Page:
Cloud Atlas

For all its oddities, Cloud Atlas is a moving and beautiful movie. It’s not a movie for everybody, but those who can follow along will find an enjoyable ride full of twist and turns that’ll push you past your comfort zones as well as provide some interesting food for thought. Cloud Atlas, with its impressive music, its intricate storytelling, and its beautiful performances delivers a wonderful message that is uplifting as well as universal.

When the trailers for Cloud Atlas hit the Internet I made it a point to try and avoid them entirely. The trailers were so highly talked about that I wanted to be able to see the movie with little prior knowledge. Although I ended up eventually seeing the trailers before hand I still had a very flimsy grasp on what the movie was about. Even having seen it I know that it’ll take multiple viewings before I’m able to grasp the full extent of the movie.


The most impressive aspect of Cloud Atlas is its massive scope. The movie is comprised of six different stories that are linked together in some way. It’s ambitious, thought provoking, and extremely fleshed out. Visually the movie is stunning with sets that were impressively detailed and beautifully designed with rich history. The six stories take the audience from vast blue oceans, dark green forests, as well as a cold and dystopian future with flying vehicles zooming past endless skyscrapers. The characters were also fantastic and lead stories that were intriguing. My favorite in particular told the story of a young English musician serving as an amanuensis for a fellow composer. The young character’s dialogue was beautifully written and offered unique perspectives.

Another one of Cloud Atlas’ distinct attributes is that the main actors play various different roles in each of the six different stories. For the most part this is interesting but at times I felt like it was somewhat distracting. However, the end credits display every actor’s character and I was taken by surprise on a few characters. The performances were strong and entertaining.

I’d be lying if I didn’t mention that at times the movie felt like things were a bit weird and jumbled. In the beginning when the stories are constantly switching on screen it was somewhat of an annoyance as well as overwhelming. As massive as this movie was, it took some time getting a good grasp on the story. My fear going into the movie was that it was going to be overly complex and a chore to follow. However, once the movie hits its stride and the audience gets accustom to the style, the movie loses the jumbled up sense and becomes a truly unique experience.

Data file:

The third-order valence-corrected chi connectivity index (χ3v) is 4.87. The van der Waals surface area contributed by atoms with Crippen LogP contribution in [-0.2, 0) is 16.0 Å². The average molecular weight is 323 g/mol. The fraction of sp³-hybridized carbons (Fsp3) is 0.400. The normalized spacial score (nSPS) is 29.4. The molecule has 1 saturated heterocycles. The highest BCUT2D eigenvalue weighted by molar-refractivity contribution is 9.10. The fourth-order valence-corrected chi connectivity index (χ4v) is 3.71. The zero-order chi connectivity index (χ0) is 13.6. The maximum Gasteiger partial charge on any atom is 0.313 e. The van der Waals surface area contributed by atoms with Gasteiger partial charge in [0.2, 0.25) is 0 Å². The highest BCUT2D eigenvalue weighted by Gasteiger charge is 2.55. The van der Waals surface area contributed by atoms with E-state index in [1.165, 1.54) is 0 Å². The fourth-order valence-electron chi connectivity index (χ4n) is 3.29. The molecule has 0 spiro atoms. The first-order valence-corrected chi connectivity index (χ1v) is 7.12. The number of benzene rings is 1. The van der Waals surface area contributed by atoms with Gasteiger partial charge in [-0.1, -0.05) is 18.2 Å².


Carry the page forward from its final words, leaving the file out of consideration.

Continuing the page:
I had some trouble understanding some character’s dialogue, particularly so with one of Tom Hank’s character, Zachary. In fact, his whole tribe spoke in a different dialect and by the movie’s end I never felt like it became easier to understand. This was disappointing and I felt like I missed out on some really pivotal scenes due to the inability to hear and understand what they were saying.

I couldn’t even begin to analyze each and every story in Cloud Atlas with just one viewing. At its core, every story strongly resonates with pure human emotion and spirit. I left the theater feeling refreshed and rejuvenated. Even with it’s odd moments, Cloud Atlas made such a strong impression that I was left ruminating on the movie for hours after the credits had rolled. With stories as impressive as the six told in Cloud Atlas, it’s hard not to be moved by at least one of them. Although the movie is long, and somewhat hard to consume, the bigger picture is worth it in the end.

For all its oddities, Cloud Atlas is a moving and beautiful movie. It’s not a movie for everybody, but those who can follow along will find an enjoyable ride full of twist and turns that’ll push you past your comfort zones as well as provide some interesting food for thought. Cloud Atlas, with its impressive music, its intricate storytelling, and its beautiful performances delivers a wonderful message that is uplifting as well as universal.

Interested in writing reviews or news posts for Thinking Cinematic? Contact me at rrsolis@me.com! You can also send your guest reviews there too!

Connect with me at:

Twitter: @Treyrs20o9
Twitter: @Think_Cinematic
Email: Rrsolis@me.com

Advertisements

2 responses to “Cloud Atlas

  1. Pingback: Movie Monday Update Week of April 29th | Thinking Cinematic

  2. Pingback: Movie Monday Update Week of May 13th | Thinking Cinematic

Leave a Reply

Fill in your details below or click an icon to log in:

WordPress.com Logo

You are commenting using your WordPress.com account. Log Out / Change )

Twitter picture

You are commenting using your Twitter account. Log Out / Change )

Facebook photo

You are commenting using your Facebook account. Log Out / Change )

Google+ photo

You are commenting using your Google+ account. Log Out / Change )

Connecting to %s